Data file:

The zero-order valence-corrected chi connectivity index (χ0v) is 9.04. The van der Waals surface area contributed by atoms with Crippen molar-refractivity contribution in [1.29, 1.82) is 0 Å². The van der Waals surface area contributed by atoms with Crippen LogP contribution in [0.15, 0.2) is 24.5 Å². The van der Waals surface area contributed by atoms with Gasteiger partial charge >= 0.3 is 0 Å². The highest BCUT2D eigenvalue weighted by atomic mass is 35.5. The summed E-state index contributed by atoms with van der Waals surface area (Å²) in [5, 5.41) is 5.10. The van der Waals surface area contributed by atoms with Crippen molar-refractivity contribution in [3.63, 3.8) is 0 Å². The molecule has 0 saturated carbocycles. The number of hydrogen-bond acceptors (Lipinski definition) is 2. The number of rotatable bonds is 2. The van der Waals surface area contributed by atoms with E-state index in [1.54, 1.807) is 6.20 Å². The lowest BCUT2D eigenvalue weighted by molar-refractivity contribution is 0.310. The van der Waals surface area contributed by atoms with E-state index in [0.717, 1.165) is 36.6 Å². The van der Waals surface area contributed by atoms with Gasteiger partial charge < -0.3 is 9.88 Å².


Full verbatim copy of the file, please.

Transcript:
The zero-order valence-corrected chi connectivity index (χ0v) is 9.04. The van der Waals surface area contributed by atoms with Crippen molar-refractivity contribution in [1.29, 1.82) is 0 Å². The van der Waals surface area contributed by atoms with Crippen LogP contribution in [0.15, 0.2) is 24.5 Å². The van der Waals surface area contributed by atoms with Gasteiger partial charge >= 0.3 is 0 Å². The highest BCUT2D eigenvalue weighted by atomic mass is 35.5. The summed E-state index contributed by atoms with van der Waals surface area (Å²) in [5, 5.41) is 5.10. The van der Waals surface area contributed by atoms with Crippen molar-refractivity contribution in [3.63, 3.8) is 0 Å². The molecule has 0 saturated carbocycles. The number of hydrogen-bond acceptors (Lipinski definition) is 2. The number of rotatable bonds is 2. The van der Waals surface area contributed by atoms with E-state index in [1.54, 1.807) is 6.20 Å². The lowest BCUT2D eigenvalue weighted by molar-refractivity contribution is 0.310. The van der Waals surface area contributed by atoms with E-state index in [0.717, 1.165) is 36.6 Å². The van der Waals surface area contributed by atoms with Gasteiger partial charge < -0.3 is 9.88 Å².